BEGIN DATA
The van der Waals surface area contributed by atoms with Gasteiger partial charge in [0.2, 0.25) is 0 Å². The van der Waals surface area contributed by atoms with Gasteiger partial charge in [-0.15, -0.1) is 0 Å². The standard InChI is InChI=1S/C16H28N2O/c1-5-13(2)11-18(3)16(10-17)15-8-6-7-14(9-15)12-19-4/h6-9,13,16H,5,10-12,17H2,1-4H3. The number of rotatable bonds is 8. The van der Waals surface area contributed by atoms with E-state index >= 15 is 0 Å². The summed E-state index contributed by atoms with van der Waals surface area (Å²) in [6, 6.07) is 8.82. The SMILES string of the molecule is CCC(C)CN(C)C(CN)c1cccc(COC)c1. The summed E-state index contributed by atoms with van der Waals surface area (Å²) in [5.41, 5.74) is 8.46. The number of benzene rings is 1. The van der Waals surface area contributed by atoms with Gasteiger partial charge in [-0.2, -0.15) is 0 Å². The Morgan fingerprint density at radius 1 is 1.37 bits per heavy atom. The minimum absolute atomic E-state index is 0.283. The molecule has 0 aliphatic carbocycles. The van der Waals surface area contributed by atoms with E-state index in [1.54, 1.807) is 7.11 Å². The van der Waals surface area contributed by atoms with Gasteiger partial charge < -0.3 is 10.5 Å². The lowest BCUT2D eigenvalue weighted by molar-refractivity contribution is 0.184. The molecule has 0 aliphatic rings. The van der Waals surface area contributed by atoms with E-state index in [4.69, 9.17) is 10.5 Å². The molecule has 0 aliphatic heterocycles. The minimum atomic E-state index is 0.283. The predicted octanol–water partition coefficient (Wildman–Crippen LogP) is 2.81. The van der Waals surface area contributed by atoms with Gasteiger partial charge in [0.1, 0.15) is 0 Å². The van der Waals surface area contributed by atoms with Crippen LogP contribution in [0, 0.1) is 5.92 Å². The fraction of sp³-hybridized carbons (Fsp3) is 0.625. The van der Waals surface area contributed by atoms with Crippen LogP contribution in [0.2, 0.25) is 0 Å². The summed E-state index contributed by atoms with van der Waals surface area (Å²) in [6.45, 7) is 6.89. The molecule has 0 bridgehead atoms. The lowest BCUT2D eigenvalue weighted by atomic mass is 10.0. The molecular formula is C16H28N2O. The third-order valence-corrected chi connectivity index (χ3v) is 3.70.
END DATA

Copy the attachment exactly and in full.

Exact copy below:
The van der Waals surface area contributed by atoms with Gasteiger partial charge in [0.2, 0.25) is 0 Å². The van der Waals surface area contributed by atoms with Gasteiger partial charge in [-0.15, -0.1) is 0 Å². The standard InChI is InChI=1S/C16H28N2O/c1-5-13(2)11-18(3)16(10-17)15-8-6-7-14(9-15)12-19-4/h6-9,13,16H,5,10-12,17H2,1-4H3. The number of rotatable bonds is 8. The van der Waals surface area contributed by atoms with E-state index >= 15 is 0 Å². The summed E-state index contributed by atoms with van der Waals surface area (Å²) in [6, 6.07) is 8.82. The SMILES string of the molecule is CCC(C)CN(C)C(CN)c1cccc(COC)c1. The summed E-state index contributed by atoms with van der Waals surface area (Å²) in [5.41, 5.74) is 8.46. The number of benzene rings is 1. The van der Waals surface area contributed by atoms with Gasteiger partial charge in [-0.2, -0.15) is 0 Å². The Morgan fingerprint density at radius 1 is 1.37 bits per heavy atom. The minimum absolute atomic E-state index is 0.283. The molecule has 0 aliphatic carbocycles. The van der Waals surface area contributed by atoms with E-state index in [1.54, 1.807) is 7.11 Å². The van der Waals surface area contributed by atoms with Gasteiger partial charge < -0.3 is 10.5 Å². The lowest BCUT2D eigenvalue weighted by molar-refractivity contribution is 0.184. The molecule has 0 aliphatic rings. The van der Waals surface area contributed by atoms with E-state index in [4.69, 9.17) is 10.5 Å². The molecule has 0 aliphatic heterocycles. The minimum atomic E-state index is 0.283. The predicted octanol–water partition coefficient (Wildman–Crippen LogP) is 2.81. The van der Waals surface area contributed by atoms with Gasteiger partial charge in [0.1, 0.15) is 0 Å². The van der Waals surface area contributed by atoms with Crippen LogP contribution in [0, 0.1) is 5.92 Å². The fraction of sp³-hybridized carbons (Fsp3) is 0.625. The van der Waals surface area contributed by atoms with Crippen LogP contribution in [0.2, 0.25) is 0 Å². The summed E-state index contributed by atoms with van der Waals surface area (Å²) in [6.45, 7) is 6.89. The molecule has 0 bridgehead atoms. The lowest BCUT2D eigenvalue weighted by atomic mass is 10.0. The molecular formula is C16H28N2O. The third-order valence-corrected chi connectivity index (χ3v) is 3.70.